It is always baffling to me when a rookie who is only several days/weeks/months new to this exercising process tell us she is "listening to her body" and taking a few days off.
So let me get this straight. You and your body haven't been communicating effectively for years and years and NOW - all of the sudden - you are listening to it again? And you think you understand it?
Let me explain something. When it comes to health and fitness, you two speak different languages now. You two can't possibly understand each other.
It doesn't even understand BASIC commands anymore like: RUN now, LIFT something, or EAT a vegetable. Those basic vocabulary words have been replaced by things like: SIT a lot, PUSH buttons and EAT Twinkies.
You are a long way from being able to communicate with your body again. How can you possibly think you know what your body is saying to you?
"Taking a couple of days off," because you are ...,"listening to your body." Haha! That's cute.
Listen, after you teach it the basics, you two still won't be communicating very effectively. You still have to teach it how to form sentences with all of these new words (run, lift, vegetables). Then you have to teach it to add and subtract in this new language (calories in vs calories out). Then you have to put some miles on this new language. Real miles, right? Taking a semester of Spanish in college doesn't truly prepare someone for the streets of Merida (shout out to our friend Antonio)!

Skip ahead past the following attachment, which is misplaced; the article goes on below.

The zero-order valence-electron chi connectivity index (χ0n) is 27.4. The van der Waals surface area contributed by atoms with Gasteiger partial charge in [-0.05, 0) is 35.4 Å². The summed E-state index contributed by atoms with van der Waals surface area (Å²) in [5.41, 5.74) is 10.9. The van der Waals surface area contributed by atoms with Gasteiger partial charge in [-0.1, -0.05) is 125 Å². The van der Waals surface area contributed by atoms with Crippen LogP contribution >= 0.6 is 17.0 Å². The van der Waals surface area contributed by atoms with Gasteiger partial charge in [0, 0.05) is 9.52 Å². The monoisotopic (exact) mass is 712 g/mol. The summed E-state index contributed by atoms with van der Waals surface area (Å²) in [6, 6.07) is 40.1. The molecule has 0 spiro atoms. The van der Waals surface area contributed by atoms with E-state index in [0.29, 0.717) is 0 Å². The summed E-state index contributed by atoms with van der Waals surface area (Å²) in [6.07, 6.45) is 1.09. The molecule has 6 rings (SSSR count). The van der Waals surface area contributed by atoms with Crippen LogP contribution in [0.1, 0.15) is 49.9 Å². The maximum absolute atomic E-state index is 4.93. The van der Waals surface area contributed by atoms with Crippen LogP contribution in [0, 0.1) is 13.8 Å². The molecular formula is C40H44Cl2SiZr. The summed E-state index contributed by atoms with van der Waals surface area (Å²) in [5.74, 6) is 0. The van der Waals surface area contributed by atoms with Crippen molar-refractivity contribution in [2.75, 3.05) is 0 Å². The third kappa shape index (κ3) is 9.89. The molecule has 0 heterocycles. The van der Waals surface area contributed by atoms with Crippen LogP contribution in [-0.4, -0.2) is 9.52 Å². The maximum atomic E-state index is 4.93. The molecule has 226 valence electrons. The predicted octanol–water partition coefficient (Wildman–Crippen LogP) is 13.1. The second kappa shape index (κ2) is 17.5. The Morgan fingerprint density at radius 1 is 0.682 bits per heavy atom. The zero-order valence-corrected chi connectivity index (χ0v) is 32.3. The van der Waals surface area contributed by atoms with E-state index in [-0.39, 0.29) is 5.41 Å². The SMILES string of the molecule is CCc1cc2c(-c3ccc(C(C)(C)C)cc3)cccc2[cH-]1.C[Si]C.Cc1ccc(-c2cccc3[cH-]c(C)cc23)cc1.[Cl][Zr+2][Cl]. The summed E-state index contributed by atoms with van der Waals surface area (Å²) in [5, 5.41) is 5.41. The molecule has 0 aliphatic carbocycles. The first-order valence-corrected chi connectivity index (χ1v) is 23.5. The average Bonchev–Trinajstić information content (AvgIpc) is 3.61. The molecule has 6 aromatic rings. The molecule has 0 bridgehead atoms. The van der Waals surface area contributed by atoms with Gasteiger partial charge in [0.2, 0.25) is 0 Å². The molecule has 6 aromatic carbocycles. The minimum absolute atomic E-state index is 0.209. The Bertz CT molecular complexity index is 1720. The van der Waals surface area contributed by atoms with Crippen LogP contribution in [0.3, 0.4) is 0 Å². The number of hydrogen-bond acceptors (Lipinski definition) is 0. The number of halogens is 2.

It takes months, maybe years before it is reasonable to expect that you two can communicate the basics of training and eating right, let alone the nuances.
Taking a couple of days off because you are listening to your body is a very nuanced experience. Its results will be very subtle. Only the most skillful and adept exercisers will gain anything by doing it. The rest of us are best served by showing up and throwing down. Go easier if you need to. Slow down if necessary, but don't skip.
It is SHOWING UP that produces results.
Teach your body what it needs to know before trying to interpret the garbled language of what it doesn't.
Drew using his fitness.